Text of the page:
Organisational Change Management Volume 1

Framework 6 The Learning Organisation

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(approach to transitions)

This was developed by Peter Senge and involves

Concentration on functional structures to improve performance in areas such as manufacturing, marketing and sales

Focuses on changing systems, processes and procedures like cycle time, quality management and process re-engineering

Focus shifts from improving work processes to improving how we think, communicate and lead, ie a commitment to develop capabilities that shape how people think and behave

This framework includes 5 essential components or disciplines:

1. Personal Mastery, ie ability of each individual to clarify and create his or her purpose in relation to current reality. Learning to cultivate tension between purpose and reality can expand people's capacity to make better choices

2. Mental Frameworks, ie develop mind models that objectively question one's own and others' values and assumptions. This involves the disciplines of reflection and inquiry that are focused around developing awareness of the attitudes and perceptions that influence thought and interaction. By developing a better understanding of the internal pictures of the world, people can gain more capacity to govern their actions and decisions. The concept of the "ladder of inference" depicts how people leap instantly to counterproductive conclusions and assumptions

3. Building a Shared Vision, ie developing a vision for the organisation by involving all key stakeholders. This collective discipline establishes a focus on mutual purpose. With a shared image of the future, people develop a sense of commitment.

4. Team Learning ie collective learning with an understanding of mental models. This is a discipline of group interaction. For elements such as dialogue and skilful discussion, teams transform their collective thinking, learning to mobilize their energies and actions to achieve common goals, and developing an intelligence and ability greater than the sum of individual members' talents.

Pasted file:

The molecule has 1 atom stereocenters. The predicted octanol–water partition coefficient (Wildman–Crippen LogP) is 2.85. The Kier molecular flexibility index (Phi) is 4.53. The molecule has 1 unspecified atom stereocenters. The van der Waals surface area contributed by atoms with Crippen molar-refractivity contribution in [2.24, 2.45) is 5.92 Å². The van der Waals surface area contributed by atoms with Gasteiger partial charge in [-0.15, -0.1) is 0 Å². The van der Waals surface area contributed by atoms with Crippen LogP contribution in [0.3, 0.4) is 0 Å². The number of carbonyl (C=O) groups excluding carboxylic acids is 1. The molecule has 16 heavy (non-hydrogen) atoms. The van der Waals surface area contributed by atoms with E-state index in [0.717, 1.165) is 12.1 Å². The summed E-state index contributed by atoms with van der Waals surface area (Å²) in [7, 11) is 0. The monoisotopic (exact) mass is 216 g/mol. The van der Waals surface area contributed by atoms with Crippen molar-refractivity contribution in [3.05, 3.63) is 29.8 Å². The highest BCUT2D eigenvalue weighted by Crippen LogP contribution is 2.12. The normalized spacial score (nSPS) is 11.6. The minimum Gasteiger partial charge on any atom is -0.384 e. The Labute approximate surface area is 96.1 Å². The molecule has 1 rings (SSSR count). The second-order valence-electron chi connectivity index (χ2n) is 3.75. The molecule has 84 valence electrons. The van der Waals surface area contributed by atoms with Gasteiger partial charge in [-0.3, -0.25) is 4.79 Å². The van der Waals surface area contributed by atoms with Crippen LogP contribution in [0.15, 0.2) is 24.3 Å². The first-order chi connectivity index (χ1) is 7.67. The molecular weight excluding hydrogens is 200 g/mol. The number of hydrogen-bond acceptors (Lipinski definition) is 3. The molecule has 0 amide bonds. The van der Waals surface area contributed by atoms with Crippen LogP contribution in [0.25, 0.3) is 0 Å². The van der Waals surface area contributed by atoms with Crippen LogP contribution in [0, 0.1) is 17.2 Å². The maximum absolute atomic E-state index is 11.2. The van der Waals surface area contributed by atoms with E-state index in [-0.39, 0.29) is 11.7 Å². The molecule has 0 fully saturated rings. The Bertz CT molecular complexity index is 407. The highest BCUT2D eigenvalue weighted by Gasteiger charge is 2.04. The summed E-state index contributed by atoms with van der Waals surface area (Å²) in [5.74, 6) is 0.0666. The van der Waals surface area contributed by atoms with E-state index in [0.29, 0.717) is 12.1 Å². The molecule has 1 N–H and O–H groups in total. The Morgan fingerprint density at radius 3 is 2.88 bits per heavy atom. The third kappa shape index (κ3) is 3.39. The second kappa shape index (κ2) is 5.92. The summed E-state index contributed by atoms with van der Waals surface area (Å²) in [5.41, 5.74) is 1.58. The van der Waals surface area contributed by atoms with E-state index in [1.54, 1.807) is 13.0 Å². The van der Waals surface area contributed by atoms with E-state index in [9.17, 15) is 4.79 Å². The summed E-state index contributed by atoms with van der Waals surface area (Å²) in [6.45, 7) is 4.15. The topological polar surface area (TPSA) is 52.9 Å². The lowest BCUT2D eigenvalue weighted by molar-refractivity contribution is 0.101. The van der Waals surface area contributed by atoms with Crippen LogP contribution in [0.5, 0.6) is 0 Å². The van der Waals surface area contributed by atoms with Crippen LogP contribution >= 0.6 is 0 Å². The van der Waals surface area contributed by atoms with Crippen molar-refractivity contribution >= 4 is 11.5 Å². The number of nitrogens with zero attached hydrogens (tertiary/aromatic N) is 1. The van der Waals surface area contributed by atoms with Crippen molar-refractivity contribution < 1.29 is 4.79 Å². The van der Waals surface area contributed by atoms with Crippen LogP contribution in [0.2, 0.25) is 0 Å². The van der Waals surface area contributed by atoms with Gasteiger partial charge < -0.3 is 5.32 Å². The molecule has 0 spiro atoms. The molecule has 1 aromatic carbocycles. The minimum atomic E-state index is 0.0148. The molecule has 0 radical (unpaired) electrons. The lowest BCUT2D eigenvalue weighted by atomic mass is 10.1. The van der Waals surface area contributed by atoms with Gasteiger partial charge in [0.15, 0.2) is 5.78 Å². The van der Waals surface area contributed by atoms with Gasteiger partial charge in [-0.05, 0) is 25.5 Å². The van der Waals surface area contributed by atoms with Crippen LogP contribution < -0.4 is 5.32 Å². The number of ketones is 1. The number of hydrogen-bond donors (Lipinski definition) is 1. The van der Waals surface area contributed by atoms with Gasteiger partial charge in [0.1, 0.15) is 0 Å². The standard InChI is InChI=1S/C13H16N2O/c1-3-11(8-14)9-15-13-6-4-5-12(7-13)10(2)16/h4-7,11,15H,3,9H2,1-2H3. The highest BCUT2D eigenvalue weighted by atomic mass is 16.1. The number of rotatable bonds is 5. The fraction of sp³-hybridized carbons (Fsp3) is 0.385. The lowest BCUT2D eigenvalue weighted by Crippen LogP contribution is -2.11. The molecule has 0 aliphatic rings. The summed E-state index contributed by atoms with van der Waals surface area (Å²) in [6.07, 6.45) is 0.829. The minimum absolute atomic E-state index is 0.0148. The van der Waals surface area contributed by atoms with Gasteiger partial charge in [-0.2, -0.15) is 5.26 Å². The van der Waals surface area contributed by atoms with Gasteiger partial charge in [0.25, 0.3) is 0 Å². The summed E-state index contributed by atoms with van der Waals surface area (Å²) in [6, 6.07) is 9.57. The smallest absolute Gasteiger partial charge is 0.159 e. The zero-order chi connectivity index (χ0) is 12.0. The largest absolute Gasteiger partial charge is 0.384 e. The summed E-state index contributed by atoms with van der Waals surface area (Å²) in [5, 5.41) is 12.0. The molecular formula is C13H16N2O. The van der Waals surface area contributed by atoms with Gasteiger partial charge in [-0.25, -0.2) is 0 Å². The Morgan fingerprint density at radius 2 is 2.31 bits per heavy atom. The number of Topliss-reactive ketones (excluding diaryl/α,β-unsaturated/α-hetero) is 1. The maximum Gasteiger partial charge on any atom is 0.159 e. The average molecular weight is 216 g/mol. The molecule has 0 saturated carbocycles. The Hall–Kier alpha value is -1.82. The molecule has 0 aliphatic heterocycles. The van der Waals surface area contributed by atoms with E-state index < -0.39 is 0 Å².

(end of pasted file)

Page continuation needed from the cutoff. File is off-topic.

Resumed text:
5. Systems Thinking, ie integrates the 4 other components and focuses on looking at the big picture, ie takes a holistic approach. In this discipline, people learn to better understand interdependency and change, and thereby to deal more effectively with the forces that shape the consequences of our actions. Systems thinking involves understanding the behaviour of feedback complexity - the innate tendencies of a system that lead to growth or stability over time.

This framework highlights the need for an organisation to focus on generative learning rather than adaptive learning.

Adaptive learning is where the organisation reacts to specific issues and responds to them.

Generative learning is where the organisation learns from its own activities by looking at the world in new ways and by understanding the system that lies behind the behaviour and the events that are observed during the working day.

Senge sees the role of leaders as designers of the system which makes the change as smooth as possible, and also as coaches or facilitators

According to Senge, there are 2 skills required by leaders:

i. Understanding and communicating the assumptions inherent in their decision-making

ii. Overtly acknowledging that many errors occur - due not to individuals but to system problems.

The key theoretical arguments of Senge's framework:

Organisations are products of the way that people in them think and interact

To change organisations for the better, you must give people the opportunity to change the ways they think and interact

This cannot be done through increased training, or through command-and-control management approaches. No one person can train or command other people to alter their attitudes, beliefs, skills, capabilities, perceptions or level of commitment.

Instead, the practice of organisational learning involves developing tangible activities: new governing ideas, innovations in infrastructure, and new management methods and techniques for changing the way people conduct their work. Given the opportunity to take part in these activities, people will develop an enduring capability for change. The process will reward the organisation with far greater levels of diversity, commitment, innovation and talent.

(sources: Graham Hubbard et al, 1996; Peter Senge at al, 1999)

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